Players learn about conflict resolution before taking to the pitch
Akope Caroline Aisu, from Right To Play (RTP), in Uganda, is running the morning sessions for all participants of East Africa Cup 2012, with the belief that “Bearing in mind there are different cultures and countries here, we are ensuring participants know about leadership and conflict and about playing with a purpose. We need to promote one Africa."
She continues to describe "African people are close to their own country, so in these sessions, it shows children that despite where you are from, you ar not limited to friends in one group. It is important to promote friendships across African countries."
Using games to illustrate identity
"Children are easily drawn into conflict, whether it is through tribalism or conflicts on the field, children hold grudges for a long time, so it is important that we teach them how to resolve them. We have open discussions about how they have been affected by conflict and use this as the background as how we can resolve disputes," said Akope.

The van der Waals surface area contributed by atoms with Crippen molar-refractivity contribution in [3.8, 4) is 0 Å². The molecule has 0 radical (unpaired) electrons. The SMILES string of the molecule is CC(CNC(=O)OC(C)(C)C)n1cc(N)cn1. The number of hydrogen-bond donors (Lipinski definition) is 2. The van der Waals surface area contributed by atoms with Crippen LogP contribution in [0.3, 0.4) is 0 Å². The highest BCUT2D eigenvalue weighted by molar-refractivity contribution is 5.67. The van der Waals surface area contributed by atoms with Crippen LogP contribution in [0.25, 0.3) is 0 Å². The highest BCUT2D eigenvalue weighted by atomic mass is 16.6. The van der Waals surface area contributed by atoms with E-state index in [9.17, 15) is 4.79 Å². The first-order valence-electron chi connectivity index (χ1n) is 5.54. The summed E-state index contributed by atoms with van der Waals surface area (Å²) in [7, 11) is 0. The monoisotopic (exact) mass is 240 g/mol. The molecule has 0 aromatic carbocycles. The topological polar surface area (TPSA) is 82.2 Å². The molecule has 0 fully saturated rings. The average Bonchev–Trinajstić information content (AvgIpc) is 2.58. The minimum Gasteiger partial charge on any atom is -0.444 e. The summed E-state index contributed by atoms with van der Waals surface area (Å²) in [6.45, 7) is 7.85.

The impact of war and sport
On the impact the EAC has made to teams from countries previously affected by civil war, she draws attention to the Burundi sitting volleyball team, which comprises of both disabled and able bodied athletes. "The impact is very positive, especially in Burundi, where the sitting volleyball team got their first experience of being a national team competing in an international tournament. It is especially important for children with disabilities to feel motivated and part of the community.
As players develop communication skills through sport, games and play, the impact on how children from post-war countries and other countries has been interesting to see, especially in this environement.
Since yesterday, I have found many to have fear, but through this kind of workshop, we see how mis-communication can create tention, whether it was meant or not," she said.
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